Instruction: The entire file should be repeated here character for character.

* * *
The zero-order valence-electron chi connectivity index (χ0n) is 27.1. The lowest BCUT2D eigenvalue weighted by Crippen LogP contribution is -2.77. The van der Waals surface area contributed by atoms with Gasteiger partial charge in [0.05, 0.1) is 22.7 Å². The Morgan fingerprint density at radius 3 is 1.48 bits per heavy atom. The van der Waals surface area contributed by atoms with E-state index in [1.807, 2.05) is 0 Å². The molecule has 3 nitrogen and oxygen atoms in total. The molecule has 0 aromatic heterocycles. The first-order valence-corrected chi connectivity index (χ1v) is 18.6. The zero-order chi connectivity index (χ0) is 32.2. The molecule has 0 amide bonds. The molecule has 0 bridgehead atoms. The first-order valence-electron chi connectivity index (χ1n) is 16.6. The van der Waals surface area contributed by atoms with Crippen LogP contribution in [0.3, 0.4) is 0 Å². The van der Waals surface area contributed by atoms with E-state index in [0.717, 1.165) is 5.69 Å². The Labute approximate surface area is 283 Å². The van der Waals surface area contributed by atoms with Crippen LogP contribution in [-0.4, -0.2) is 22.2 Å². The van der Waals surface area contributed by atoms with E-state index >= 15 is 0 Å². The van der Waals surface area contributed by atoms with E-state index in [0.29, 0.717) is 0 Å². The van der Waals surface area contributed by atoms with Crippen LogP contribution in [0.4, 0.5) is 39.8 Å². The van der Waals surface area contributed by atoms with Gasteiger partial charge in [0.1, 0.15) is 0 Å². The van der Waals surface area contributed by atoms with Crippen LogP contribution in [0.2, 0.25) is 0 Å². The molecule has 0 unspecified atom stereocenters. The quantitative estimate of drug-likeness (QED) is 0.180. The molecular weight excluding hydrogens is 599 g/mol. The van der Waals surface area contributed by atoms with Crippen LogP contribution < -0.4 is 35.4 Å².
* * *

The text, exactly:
The zero-order valence-electron chi connectivity index (χ0n) is 27.1. The lowest BCUT2D eigenvalue weighted by Crippen LogP contribution is -2.77. The van der Waals surface area contributed by atoms with Gasteiger partial charge in [0.05, 0.1) is 22.7 Å². The Morgan fingerprint density at radius 3 is 1.48 bits per heavy atom. The van der Waals surface area contributed by atoms with E-state index in [1.807, 2.05) is 0 Å². The molecule has 3 nitrogen and oxygen atoms in total. The molecule has 0 aromatic heterocycles. The first-order valence-corrected chi connectivity index (χ1v) is 18.6. The zero-order chi connectivity index (χ0) is 32.2. The molecule has 0 amide bonds. The molecule has 0 bridgehead atoms. The first-order valence-electron chi connectivity index (χ1n) is 16.6. The van der Waals surface area contributed by atoms with Crippen LogP contribution in [0.3, 0.4) is 0 Å². The van der Waals surface area contributed by atoms with E-state index in [0.717, 1.165) is 5.69 Å². The Labute approximate surface area is 283 Å². The van der Waals surface area contributed by atoms with Crippen LogP contribution in [-0.4, -0.2) is 22.2 Å². The van der Waals surface area contributed by atoms with E-state index >= 15 is 0 Å². The van der Waals surface area contributed by atoms with E-state index in [0.29, 0.717) is 0 Å². The van der Waals surface area contributed by atoms with Crippen LogP contribution in [0.4, 0.5) is 39.8 Å². The van der Waals surface area contributed by atoms with Gasteiger partial charge in [0.1, 0.15) is 0 Å². The van der Waals surface area contributed by atoms with Crippen LogP contribution in [0.2, 0.25) is 0 Å². The molecule has 0 unspecified atom stereocenters. The quantitative estimate of drug-likeness (QED) is 0.180. The molecular weight excluding hydrogens is 599 g/mol. The van der Waals surface area contributed by atoms with Crippen LogP contribution < -0.4 is 35.4 Å².